The Cocoa Fruit Lab in Ivory Coast is empowering women to become the producers and marketers of their own cocoa products, shifting value-addition processes to origin countries. Bringing together actors from across the cocoa sector, this project will create the first entirely women-owned micro-factory in Ivory Coast to produce sustainable cocoa, specialty chocolate and cocoa juice.
While Ivory Coast is the world’s largest cocoa producing country, most cocoa farmers are struggling to reach a living income. This in particularly concerns women, who often own smaller farmlands, have less access to trainings and financial inputs, and lack household decision making power compared to their male counterparts.
By increasing women’s participation in the sector as cocoa producers, juice collectors and chocolate makers, the Cocoa Fruit Lab promotes female entrepreneurship across the supply chain. But it also takes it one step further, creating opportunities for female farmers to improve the quality of their cocoa beans and to access higher-paying specialty markets.
The project also introduces an income-diversification aspect at the farmer level through the collection of cocoa juice. When chocolate is produced, the white pulp that surrounds the cocoa beans is usually lost as a waste product but collecting it and processing it into juice can create an additional income stream for minimal additional cost, raising farmer income by up to 30% per kilo of cocoa beans.
The 400 farmers from the women-run cooperative COVIMA in Ivory Coast’s Marahoue region will be the first group to participate in this project.
The Cocoa Fruit Lab is an initiative of ETG’s sustainability foundation Beyond Beans, co-funded by IDH: The Sustainable Trade Initiative, as part of their Cocoa Origins Program. Also involved are women-empowerment focused Fine or Flavour chocolatier Rokbar, and cocoa juice company Kumasi. Technical support is provided by juice experts from Koa and advice on process and quality by Döhler Holland.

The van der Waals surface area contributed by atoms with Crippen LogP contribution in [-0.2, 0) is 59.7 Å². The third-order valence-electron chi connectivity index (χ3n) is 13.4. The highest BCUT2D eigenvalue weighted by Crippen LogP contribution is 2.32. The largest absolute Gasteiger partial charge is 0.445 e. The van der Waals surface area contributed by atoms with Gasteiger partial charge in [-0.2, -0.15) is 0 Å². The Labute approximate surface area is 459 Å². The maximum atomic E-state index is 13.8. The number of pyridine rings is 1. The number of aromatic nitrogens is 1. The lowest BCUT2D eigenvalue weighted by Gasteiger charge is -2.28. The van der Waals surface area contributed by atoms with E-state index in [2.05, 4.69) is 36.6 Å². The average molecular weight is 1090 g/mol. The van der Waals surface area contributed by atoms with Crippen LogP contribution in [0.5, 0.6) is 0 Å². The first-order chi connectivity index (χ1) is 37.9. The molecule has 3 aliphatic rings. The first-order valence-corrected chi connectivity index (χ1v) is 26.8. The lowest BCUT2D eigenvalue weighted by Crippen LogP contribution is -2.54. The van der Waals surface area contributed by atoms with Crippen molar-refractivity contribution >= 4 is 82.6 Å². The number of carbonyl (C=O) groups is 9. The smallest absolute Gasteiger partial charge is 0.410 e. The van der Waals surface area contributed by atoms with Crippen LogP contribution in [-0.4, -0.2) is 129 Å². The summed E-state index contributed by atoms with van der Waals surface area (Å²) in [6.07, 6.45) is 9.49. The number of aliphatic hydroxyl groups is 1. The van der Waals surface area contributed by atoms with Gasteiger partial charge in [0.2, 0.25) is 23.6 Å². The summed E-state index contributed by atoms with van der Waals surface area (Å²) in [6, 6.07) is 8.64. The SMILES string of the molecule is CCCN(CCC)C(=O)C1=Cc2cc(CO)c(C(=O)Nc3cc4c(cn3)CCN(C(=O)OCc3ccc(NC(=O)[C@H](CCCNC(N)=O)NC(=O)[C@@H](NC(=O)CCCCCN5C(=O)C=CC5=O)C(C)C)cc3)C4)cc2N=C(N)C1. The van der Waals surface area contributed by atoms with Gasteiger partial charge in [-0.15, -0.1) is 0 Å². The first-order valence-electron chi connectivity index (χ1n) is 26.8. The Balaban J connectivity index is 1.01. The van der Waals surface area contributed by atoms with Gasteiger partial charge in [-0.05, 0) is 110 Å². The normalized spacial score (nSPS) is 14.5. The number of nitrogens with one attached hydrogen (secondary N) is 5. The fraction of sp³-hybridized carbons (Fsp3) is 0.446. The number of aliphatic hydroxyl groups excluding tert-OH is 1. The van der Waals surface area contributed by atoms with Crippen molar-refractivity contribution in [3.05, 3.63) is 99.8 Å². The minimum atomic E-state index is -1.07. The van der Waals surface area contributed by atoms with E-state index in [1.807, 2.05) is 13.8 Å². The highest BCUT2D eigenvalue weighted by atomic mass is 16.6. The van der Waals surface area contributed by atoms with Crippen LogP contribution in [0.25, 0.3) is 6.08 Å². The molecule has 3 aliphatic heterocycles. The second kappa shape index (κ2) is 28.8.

About Cocoa Origins
IDH’s Cocoa Origins Program supports creating stable, long term trading relationships between producers in origin and chocolate companies serving the Dutch market. These include the intention to overcome gender-based constraints to decrease unequal relations and change influence towards females in the supply chain.
Rokbar has a track record of successfully integrating gender approaches in the cocoa chain and supporting women-owned chocolate production, and cocoa juice startup Kumasi have built up a successful juice production strategy. Rokbar and Kumasi will not only make this project possible on the ground but will also support COVIMA in finding local and international markets for their future products. ETG-Beyond Beans has already been working with the COVIMA cooperative for 5 years, implementing a variety of women-empowerment focused initiatives, and therefore has a strong existing relationship.
In its first year of operation, the Cocoa Fruit Lab will produce ‘cocoa of excellence’ for 5,000 single origin Rokbar chocolate bars, 1,000 liters of cocoa juice, and 250 Mt of sustainable cocoa beans for European chocolate factories, all while supporting women in developing as local entrepreneurs.
For more information, contact:
Lieke Guinée – Program Manager Community Development, Beyond Beans Foundation: email@example.com